Freedom After 40 Years in Solitary?

Supporters of one of the Angola Three tell The Root why he might be released this time.

Albert Woodfox, Herman Wallace and Robert Hillary King (inthelandofthefreefilm.com)
Albert Woodfox, Herman Wallace and Robert Hillary King (inthelandofthefreefilm.com)

To amplify what the Angola Three’s supporters say was the prevailing racial climate at the prison, they point to a 2008 court hearing during which Trenticosta questioned Burl Cain, installed in 1995 as Angola’s warden and widely viewed as a prison reformer who has overseen a decline in violence at Angola.

Trenticosta: OK. What is it about Albert Woodfox that gives you such concern?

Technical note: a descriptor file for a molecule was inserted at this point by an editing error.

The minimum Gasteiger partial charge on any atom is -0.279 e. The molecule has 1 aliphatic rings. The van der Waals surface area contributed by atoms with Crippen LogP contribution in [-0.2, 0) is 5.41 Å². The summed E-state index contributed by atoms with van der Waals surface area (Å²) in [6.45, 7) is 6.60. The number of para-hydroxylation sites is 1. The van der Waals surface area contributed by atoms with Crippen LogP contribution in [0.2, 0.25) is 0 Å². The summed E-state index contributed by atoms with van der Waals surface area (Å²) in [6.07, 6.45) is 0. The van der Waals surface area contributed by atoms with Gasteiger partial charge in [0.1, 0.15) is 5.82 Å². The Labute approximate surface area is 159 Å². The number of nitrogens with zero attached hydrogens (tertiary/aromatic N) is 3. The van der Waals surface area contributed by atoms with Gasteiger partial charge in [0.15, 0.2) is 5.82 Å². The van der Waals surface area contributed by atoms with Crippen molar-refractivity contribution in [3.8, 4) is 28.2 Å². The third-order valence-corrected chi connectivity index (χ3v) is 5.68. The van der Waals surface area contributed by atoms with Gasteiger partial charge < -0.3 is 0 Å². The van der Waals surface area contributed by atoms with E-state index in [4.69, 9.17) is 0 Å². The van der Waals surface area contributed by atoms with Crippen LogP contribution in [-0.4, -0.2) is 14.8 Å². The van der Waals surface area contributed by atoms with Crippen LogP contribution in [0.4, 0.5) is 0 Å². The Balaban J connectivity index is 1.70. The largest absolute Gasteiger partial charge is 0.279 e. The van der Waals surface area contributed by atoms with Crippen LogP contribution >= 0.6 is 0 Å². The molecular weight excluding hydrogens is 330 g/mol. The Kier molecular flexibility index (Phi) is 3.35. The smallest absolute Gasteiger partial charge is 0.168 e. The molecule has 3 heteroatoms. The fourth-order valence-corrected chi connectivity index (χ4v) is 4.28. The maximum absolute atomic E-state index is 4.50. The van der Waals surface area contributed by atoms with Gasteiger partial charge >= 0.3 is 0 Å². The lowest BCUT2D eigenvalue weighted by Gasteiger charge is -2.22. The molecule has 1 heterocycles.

Cain: The thing about him is that he wants to demonstrate. He wants to organize. He wants to be defiant.

Trenticosta: Well, let me ask you this. Let’s just, for the sake of argument, assume, if you can, that he is not guilty of the murder of [Officer] Brent Miller.

Cain: OK. I would still keep him in [solitary]. I still know he has a propensity for violence. I still know that he is still trying to practice Black Pantherism, and I still would not want him walking around my prison because he would organize the young new inmates. I would have me all kind of problems, more than I could stand. And I would have the [whites] chasing after them. I would have chaos and conflict, and I believe that. He has to stay in a cell while he’s at Angola.

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